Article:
Every time someone opens the front gate it makes a loud click, which warns those in the house that somebody has entered or exited. Iris heard the gate click every time her visitors arrived and left, and she heard it click again when Clare arrived and then heard her talking to the family that had given her a lift. The gate clicked shut and Iris waited for her to come in the front door. Clare did not come. In the few seconds it should have taken Clare to walk along the path she has disappeared.

Iris is shattered by her loss and the uncertainty about what has happened to her child and the Comtesse grabs her opportunity and takes Iris back to live with her, once again totally under her control. Although it seems that Clare must have left of her own free will, Iris is adamant that her daughter would never be so cruel as to deliberately leave her worrying and wondering. Charnwood is determined to save the woman he loves from a life of submission and her daughter from whatever fate has overtaken her and applies for an extension to his leave. Assuming Clare has not run away, it seems probable she has been kidnapped for ransom, but when no demand arrives Charnwood suspects those nearest to her, primarily the Comtesse. who has made it clear that she will do anything to force Clare’s parents to reunite and abandon their plans to divorce.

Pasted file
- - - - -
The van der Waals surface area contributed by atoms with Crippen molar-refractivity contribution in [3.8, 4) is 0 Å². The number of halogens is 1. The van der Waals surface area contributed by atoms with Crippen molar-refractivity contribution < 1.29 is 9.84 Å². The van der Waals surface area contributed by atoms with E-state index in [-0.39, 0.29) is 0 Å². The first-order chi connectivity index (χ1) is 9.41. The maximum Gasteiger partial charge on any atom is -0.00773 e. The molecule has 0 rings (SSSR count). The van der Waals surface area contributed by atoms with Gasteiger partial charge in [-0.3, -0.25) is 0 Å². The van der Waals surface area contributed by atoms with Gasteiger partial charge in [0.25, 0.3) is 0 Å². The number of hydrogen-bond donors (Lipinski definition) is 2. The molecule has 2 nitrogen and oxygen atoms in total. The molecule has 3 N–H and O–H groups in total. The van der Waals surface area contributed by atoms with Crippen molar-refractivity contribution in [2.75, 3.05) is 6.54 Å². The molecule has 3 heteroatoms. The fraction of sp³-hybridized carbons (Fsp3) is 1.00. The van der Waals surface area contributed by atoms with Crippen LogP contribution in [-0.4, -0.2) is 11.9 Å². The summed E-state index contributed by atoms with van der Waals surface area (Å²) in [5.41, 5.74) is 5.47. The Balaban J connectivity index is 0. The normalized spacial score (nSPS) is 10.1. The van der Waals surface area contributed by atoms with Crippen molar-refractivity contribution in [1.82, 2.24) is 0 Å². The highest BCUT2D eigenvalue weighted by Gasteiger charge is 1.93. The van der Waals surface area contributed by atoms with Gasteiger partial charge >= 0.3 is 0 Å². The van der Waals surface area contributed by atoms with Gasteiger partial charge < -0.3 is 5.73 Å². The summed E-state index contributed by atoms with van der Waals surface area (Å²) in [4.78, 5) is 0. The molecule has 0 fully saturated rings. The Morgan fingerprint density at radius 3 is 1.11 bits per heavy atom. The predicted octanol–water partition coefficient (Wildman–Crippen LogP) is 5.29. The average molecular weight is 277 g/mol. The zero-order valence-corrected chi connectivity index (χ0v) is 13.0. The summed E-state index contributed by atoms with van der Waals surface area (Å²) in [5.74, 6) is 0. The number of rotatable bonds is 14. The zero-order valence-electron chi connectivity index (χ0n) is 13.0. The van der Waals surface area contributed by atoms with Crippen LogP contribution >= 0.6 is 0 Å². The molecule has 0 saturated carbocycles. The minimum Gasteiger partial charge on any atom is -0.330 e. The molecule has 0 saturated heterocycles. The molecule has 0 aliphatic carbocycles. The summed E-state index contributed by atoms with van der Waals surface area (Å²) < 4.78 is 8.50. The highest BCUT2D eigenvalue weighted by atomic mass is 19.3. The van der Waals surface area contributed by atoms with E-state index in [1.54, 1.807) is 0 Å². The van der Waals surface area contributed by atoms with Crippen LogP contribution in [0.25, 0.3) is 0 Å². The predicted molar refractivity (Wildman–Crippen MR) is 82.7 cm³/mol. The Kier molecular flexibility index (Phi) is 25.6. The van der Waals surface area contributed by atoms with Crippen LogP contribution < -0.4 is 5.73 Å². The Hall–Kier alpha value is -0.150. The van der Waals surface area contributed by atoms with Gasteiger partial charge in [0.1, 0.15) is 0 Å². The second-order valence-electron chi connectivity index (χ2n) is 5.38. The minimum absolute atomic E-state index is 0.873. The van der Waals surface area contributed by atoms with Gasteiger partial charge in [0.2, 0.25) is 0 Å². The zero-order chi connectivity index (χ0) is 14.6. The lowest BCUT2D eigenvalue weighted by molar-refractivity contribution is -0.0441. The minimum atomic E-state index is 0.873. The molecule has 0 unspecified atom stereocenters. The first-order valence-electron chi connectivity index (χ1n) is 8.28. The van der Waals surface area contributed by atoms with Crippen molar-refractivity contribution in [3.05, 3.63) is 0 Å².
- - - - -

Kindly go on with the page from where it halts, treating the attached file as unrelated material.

Charnwood is a courageous, loyal and dedicated ally, who will do all he can to save Clare and rescue Iris from emotional bondage, but he has little experience of the cunning ploys of a very clever and ruthless kidnapper. Fortunately, Charnwood can call upon the expertise of his good friend Tommy Rostetter, a journalist in Paris, who has the subtlety and deductive skill that Charnwood lacks. Rostetter is eager to help but, with such a labyrinth of mixed emotions and relationships, it is hard to believe that they can find Clare in time to save her life.

The Click of the Gate was originally published in 1932 and has recently been republished. The story is prefaced by a comprehensive and fascinating introduction by Curtis Evans. It is basically a stand-alone novel, although Rostetter does appear in three more of the author’s novels. This is a psychological crime novel which explores the impact of the disappearance of a child on the mother who adores her. The author portrays with skill and sensitivity the psychological make up of a woman who had been raised under ruthless domination and is struggling not to slip back under her aunt’s control, but, at the same time, will make any sacrifice to save her child. Charnwood is an engaging, if somewhat credulous protagonist, and Tommy Rostetter’s lively intelligence lightens the book whenever he appears. The plot is tense and clever and contains fascinating descriptions of life in interwar Paris. This is an excellent read, which I recommend for readers who enjoy Golden Age crime novels.